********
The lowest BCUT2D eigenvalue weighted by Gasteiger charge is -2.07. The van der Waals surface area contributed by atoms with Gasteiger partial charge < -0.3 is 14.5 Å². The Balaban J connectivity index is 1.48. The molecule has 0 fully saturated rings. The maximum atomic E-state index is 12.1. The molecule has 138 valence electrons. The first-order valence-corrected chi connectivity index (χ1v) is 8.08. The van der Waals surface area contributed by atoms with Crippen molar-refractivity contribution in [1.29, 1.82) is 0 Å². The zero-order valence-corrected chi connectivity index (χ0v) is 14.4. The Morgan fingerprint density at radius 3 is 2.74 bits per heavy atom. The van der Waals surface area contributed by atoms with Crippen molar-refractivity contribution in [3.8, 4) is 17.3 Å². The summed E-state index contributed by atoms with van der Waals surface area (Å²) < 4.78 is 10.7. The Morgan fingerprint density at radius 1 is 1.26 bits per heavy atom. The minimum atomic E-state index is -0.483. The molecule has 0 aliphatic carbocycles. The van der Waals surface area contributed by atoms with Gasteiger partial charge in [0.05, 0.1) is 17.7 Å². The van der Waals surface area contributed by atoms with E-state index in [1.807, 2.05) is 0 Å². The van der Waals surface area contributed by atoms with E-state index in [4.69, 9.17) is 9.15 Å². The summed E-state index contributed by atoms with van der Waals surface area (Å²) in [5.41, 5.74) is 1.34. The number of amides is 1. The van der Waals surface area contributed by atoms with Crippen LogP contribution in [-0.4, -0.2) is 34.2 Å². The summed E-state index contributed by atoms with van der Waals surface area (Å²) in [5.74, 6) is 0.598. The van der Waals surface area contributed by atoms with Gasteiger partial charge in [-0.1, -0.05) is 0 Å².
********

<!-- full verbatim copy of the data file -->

The lowest BCUT2D eigenvalue weighted by Gasteiger charge is -2.07. The van der Waals surface area contributed by atoms with Gasteiger partial charge < -0.3 is 14.5 Å². The Balaban J connectivity index is 1.48. The molecule has 0 fully saturated rings. The maximum atomic E-state index is 12.1. The molecule has 138 valence electrons. The first-order valence-corrected chi connectivity index (χ1v) is 8.08. The van der Waals surface area contributed by atoms with Crippen molar-refractivity contribution in [1.29, 1.82) is 0 Å². The zero-order valence-corrected chi connectivity index (χ0v) is 14.4. The Morgan fingerprint density at radius 3 is 2.74 bits per heavy atom. The van der Waals surface area contributed by atoms with Crippen molar-refractivity contribution in [3.8, 4) is 17.3 Å². The summed E-state index contributed by atoms with van der Waals surface area (Å²) < 4.78 is 10.7. The Morgan fingerprint density at radius 1 is 1.26 bits per heavy atom. The minimum atomic E-state index is -0.483. The molecule has 0 aliphatic carbocycles. The van der Waals surface area contributed by atoms with Gasteiger partial charge in [0.05, 0.1) is 17.7 Å². The van der Waals surface area contributed by atoms with E-state index in [1.807, 2.05) is 0 Å². The van der Waals surface area contributed by atoms with E-state index in [4.69, 9.17) is 9.15 Å². The summed E-state index contributed by atoms with van der Waals surface area (Å²) in [5.41, 5.74) is 1.34. The number of amides is 1. The van der Waals surface area contributed by atoms with Crippen LogP contribution in [-0.4, -0.2) is 34.2 Å². The summed E-state index contributed by atoms with van der Waals surface area (Å²) in [5.74, 6) is 0.598. The van der Waals surface area contributed by atoms with Gasteiger partial charge in [-0.1, -0.05) is 0 Å².